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A beautifully told story with colorful characters out of epic tradition, a tight and complex plot, and solid pacing. -- Booklist, starred review of On the Razor's Edge

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Monday, December 21, 2009

Stats on Parade

The Gallup Poll published the following statistics which show the percentage of Catholics in a sample taken at ten-year increments in the -5 year of each decade who claimed to have attended mass in that particular week previous to the poll.  This is thought to estimate something called "regular church attendance," although it really only tracks attendance in particular weeks.  Whether those weeks are typical or not may depend on whether there was a big snowstorm or that the person was traveling or something.  But let us take the data "as given."  


Now the interesting thing to notice is that the big drop occurred after Vatican II, when the Church tried to change a variety of liturgical practices to make herself "more relevant" to young people.  This included such relevant things as bad music.  The 20-somethings were dropping off even beforehand, but notice that the other age groups (except for the 60+-ers) also show a marked drop-off after the switch to bad music and other novelties.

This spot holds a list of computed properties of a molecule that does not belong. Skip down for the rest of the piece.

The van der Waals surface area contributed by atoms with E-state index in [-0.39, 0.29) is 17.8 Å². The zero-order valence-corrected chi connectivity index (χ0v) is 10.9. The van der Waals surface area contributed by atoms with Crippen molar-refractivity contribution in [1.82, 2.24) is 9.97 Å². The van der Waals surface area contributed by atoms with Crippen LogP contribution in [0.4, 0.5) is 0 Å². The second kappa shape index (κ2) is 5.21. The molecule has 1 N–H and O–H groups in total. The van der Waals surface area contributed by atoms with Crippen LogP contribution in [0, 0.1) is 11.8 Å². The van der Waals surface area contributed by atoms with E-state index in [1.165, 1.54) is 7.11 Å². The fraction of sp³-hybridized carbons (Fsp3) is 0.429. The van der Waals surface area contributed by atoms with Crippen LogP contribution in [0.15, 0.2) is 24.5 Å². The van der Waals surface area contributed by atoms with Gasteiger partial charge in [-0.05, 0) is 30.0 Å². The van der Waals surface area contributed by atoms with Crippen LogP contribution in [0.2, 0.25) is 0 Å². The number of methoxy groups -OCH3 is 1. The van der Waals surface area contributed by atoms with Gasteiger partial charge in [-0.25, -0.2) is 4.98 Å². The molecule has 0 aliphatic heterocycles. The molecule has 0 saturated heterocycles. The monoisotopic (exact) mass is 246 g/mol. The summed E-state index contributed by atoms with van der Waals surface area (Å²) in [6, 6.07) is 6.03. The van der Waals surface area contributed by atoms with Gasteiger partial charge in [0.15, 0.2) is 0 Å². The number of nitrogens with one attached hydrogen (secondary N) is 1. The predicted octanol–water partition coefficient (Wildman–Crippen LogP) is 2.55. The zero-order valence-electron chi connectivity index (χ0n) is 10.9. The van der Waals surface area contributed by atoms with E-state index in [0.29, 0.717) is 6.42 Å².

Or does it?  Maybe so.  But obscured in this presentation is that the 20-somethings of 1965 are not the 20-somethings of 1975.  They are the 30-somethings of 1975.  If you follow the age-cohort as you go through each decade, the percentages actually don't vary much. 

Twenty-somethings who rarely attend mature into 30-somethings who attend more often, and then seldom vary by much as they age.  E.g. 35% of the 20-somethings of 1975 attended mass in the previous week.  Ten years later, that same cohort, now 30-something, had about a 55% attendance, eyeballing the chart.  And this percentage was pretty much the same for the 40-somethings of 1995 and the 50-somethings of 2005.

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